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The Link Between Sexual Health and Domestic Violence

By:  Mary-Margaret Sweeney, Director of Community Engagement, Domestic Violence Network

I have worked as a sex educator since the age of 18. Upon my move to Chicago for college, I sought volunteer work in the HIV/AIDS field. What I thought would be stuffing envelopes and answering phones was actually an intense role as a volunteer HIV and STD test counselor, administering tests for HIV, chlamydia, and gonorrhea, and counseling clients through the results. We talked about making sex lives safer while still maintaining spontaneity and fun, and I learned that I was not the only person who had managed to graduate from our nation’s public schools without receiving appropriate sex education. This experience compelled me to change my major and career trajectory, and ever since I’ve been having conversations that most people find extraordinarily uncomfortable either one-on-one with friends or in front of hundreds of people in an auditorium.

Mary-Margaret talking about uncomfortable things in front of a crowd this past May with activist/comedian Sam Killermann


When I transitioned to the domestic violence field last fall to join the DVN team, many of my long-time professional colleagues had questions. However, as I told them, and wrote in a blog at that time, healthy relationships and healthy sexuality are intertwined in ways that cannot be unwound.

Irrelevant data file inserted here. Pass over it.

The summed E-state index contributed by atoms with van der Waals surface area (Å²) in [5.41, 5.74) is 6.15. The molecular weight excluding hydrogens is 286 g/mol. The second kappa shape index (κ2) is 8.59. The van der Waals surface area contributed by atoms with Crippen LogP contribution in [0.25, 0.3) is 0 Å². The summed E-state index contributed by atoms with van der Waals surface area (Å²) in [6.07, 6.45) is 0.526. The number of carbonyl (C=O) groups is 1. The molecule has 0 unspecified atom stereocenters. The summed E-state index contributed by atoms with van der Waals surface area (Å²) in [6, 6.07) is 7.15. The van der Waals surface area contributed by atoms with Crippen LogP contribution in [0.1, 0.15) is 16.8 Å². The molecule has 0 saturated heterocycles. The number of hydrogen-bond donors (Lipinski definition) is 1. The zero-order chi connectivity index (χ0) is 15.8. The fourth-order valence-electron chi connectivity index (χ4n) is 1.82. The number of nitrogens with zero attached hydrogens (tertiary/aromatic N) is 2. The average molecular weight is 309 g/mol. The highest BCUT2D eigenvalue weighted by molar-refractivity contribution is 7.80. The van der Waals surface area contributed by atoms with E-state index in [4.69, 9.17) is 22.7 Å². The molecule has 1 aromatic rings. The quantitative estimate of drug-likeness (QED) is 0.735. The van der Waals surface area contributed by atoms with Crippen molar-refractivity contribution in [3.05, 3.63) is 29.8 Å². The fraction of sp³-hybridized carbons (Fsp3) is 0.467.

On June 28, I attended my regular meeting of Propel Indy, a group of domestic violence survivors who have graduated from services at area providers such as The Julian Center and Coburn Place. This meeting, however, went a little differently. After everyone shared what was new in their life that week, I brought out the props, and we learned about preventing pregnancy and STDs. And, as if I had asked the group to prove my point, our conversation almost immediately moved from the clinical to the emotional. What if a partner doesn’t want to use a condom? What if I am uncomfortable with my body? What if my hormonal birth control method is impacting my mood and libido?

It is my firm belief that healthy, good sex happens in healthy, good relationships. It wasn’t until 1998 that Indiana completely repealed the marital rape exemption, meaning that until then, getting married meant giving your consent for sex for the rest of that legal relationship. These cultural pieces linger even after we have dealt with them in the courts. Empowering people to seek relationships which are free of violence and control in all forms starts with understanding that we have control over our own bodies. Sharing them with others is a gift, and a privilege for our partners.

Want a training regarding sexual health? There are two upcoming opportunities at DVN! Join us for our August advocates group training, August 1 from 9 am-11am for “Sex Ed 101.” I will give you basic information about anatomy and pregnancy and STD prevention. If you work with youth, join us for our September advocates group training, September 12 from 9am-11am for “Cookies, Crafts, and Consent: Facilitating Discussions on Sexuality and Teen Dating Abuse in Diverse Settings.” I’ll be teaming up with Lindsay Hill Stawick, DVN’s Director of Programs, for this presentation. Interested in these opportunities or bringing a sexual health training to your group? I would love to hear from you! Send me an email at!

Written by Mary-Margaret Sweeney, DVN’s Training Services Manager